Recently, I took a Pilates class with an instructor I hadn’t met before. I was gabbing after class about my love of running and why I typically take easier classes on Mondays after my long runs. She looked at me and said, “you really shouldn’t run.” I was taken aback. Memories from my childhood hit my like a ton of bricks in that moment. My whole life I had been told I wouldn’t be a runner.
When I was in elementary school, every doctor always used to joke, “well you won’t be a runner” or “she won’t grow up to be an athlete.” I basically forced myself into believing that notion. I focused on academics and dug sand castles during P.E. In fact, by middle school, I was able to override my physical education courses to be in TV Productions. I firmly believed that exercise, sports and the like just weren’t for me.
I can’t; I have asthma.
Asthma, you know it probably from what you see on TV. From Chuckie in Rugrats to Leonard on the Big Bang Theory, I was destined to be that nerdy kid reaching for my inhaler when I got overwhelmed. Maybe it is just a stereotype, but I would be lying if I said I didn’t keep an inhaler on me at all times.
After some monumental life changes post college graduation, a friend invited me to run a 5K with her. I seriously tried to get out of that obligation, but this friend needed me there so I went and did my best. We had fun, but it was a wreck. I could hardly breathe by the end and I was so sore the next day I couldn’t make it up and down my own stairs. Yes, I struggled incredibly at my first 5K.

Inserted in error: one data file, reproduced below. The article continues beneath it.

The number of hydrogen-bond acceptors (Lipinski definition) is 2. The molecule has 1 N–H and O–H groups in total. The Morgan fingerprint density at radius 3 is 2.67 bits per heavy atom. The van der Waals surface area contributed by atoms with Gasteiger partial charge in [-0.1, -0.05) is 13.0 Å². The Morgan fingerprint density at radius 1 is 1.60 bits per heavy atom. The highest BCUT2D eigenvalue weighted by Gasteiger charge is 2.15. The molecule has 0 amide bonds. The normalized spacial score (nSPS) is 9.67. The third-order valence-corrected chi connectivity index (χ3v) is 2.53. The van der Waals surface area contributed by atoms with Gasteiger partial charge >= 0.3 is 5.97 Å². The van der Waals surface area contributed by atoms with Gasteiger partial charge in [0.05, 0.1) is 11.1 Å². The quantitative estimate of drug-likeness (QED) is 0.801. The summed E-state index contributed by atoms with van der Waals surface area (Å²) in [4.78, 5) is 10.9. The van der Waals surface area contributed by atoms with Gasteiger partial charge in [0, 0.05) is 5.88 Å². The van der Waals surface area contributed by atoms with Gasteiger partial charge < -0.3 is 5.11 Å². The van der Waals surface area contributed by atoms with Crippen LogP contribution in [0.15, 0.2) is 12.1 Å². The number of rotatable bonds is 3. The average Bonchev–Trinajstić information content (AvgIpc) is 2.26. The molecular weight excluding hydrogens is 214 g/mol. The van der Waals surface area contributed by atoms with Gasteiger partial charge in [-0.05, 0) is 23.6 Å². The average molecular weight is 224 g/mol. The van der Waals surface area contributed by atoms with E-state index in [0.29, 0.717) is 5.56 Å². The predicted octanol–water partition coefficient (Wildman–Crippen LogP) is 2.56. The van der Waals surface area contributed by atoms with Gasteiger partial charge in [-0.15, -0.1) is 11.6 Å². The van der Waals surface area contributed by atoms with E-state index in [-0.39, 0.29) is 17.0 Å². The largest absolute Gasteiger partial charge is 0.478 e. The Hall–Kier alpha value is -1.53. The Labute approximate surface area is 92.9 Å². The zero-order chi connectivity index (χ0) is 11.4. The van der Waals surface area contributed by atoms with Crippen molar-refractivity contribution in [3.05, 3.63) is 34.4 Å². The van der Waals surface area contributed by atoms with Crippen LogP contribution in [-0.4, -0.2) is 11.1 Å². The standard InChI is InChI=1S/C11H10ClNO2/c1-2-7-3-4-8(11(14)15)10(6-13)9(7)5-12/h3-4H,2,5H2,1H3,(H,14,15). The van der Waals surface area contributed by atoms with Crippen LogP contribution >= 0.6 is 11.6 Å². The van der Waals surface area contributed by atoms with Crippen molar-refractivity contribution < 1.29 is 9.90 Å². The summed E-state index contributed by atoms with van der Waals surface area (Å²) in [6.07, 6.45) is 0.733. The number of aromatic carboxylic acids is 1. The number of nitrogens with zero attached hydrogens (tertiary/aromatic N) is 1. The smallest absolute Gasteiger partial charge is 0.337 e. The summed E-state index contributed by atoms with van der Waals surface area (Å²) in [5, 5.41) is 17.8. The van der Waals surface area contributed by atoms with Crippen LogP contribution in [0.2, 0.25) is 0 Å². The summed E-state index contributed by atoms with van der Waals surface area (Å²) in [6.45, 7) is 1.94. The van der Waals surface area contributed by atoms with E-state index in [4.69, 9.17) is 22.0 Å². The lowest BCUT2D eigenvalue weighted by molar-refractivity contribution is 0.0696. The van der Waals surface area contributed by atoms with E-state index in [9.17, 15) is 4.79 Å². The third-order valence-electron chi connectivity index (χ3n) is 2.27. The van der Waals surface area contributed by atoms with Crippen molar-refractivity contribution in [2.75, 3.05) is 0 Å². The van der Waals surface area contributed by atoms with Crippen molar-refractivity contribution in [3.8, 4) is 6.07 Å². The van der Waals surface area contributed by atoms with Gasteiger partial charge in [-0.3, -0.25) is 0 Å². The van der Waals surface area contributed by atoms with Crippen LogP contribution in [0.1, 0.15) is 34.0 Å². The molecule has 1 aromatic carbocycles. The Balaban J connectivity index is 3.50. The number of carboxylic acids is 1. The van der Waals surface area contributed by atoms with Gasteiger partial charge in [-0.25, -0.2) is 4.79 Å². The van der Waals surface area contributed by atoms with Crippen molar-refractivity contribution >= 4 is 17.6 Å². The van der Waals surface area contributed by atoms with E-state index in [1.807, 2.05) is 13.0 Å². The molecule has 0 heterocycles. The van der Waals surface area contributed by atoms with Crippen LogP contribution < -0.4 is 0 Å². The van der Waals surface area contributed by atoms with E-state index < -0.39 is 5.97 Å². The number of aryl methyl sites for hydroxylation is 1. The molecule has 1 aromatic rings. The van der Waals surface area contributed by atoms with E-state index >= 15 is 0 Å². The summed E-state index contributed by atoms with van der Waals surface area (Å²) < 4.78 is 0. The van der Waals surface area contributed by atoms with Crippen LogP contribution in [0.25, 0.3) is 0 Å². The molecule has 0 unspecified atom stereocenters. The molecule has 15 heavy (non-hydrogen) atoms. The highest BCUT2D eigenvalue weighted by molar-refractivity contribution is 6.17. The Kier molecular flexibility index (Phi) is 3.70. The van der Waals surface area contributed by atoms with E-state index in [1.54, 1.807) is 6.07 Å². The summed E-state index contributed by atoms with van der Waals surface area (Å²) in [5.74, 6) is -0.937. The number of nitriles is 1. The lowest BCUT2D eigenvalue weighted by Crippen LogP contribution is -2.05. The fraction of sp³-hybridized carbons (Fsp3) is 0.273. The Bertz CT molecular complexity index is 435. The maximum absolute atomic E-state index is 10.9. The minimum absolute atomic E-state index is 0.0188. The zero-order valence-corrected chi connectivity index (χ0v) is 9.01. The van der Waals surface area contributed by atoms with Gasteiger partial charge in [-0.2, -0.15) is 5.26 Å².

For some strange reason, I signed up for four more 5K races. With a new job, I only made it to one of these. I ran alone. I huffed and puffed. I tried to be as discreet as possible with my inhaler. I was embarrassed. The thoughts flooded back to me that I wasn’t meant to be a runner, I had my laundry list of reasons why I should quit.
I often hear this laundry list of reasons when I talk to new friends about running. While it is important to listen to these reasons (and your doctor), do we ever stop to think about all the reasons we should start running? We started Run The Impossible to flip the script and change the way people view running. It is about spending time with friends, exceeding your goals and most importantly, having fun.
I’ll never be an elite athlete. I’ve come to the harsh realization that I will never BQ (Boston Qualify) a race. Should I toss my running shoes? Heck no! There is too much glitter glue in the world to let those silly facts dull my sparkle. I am a runner and I will continue to run.
You can be a runner too! Take a moment to list all of the reasons why you should run on a piece of paper. Tape that list up to your mirror and remind yourself of those reasons every time you leave the house for a training run. Add some fun to your running wardrobe, grab a friend and hit the trails!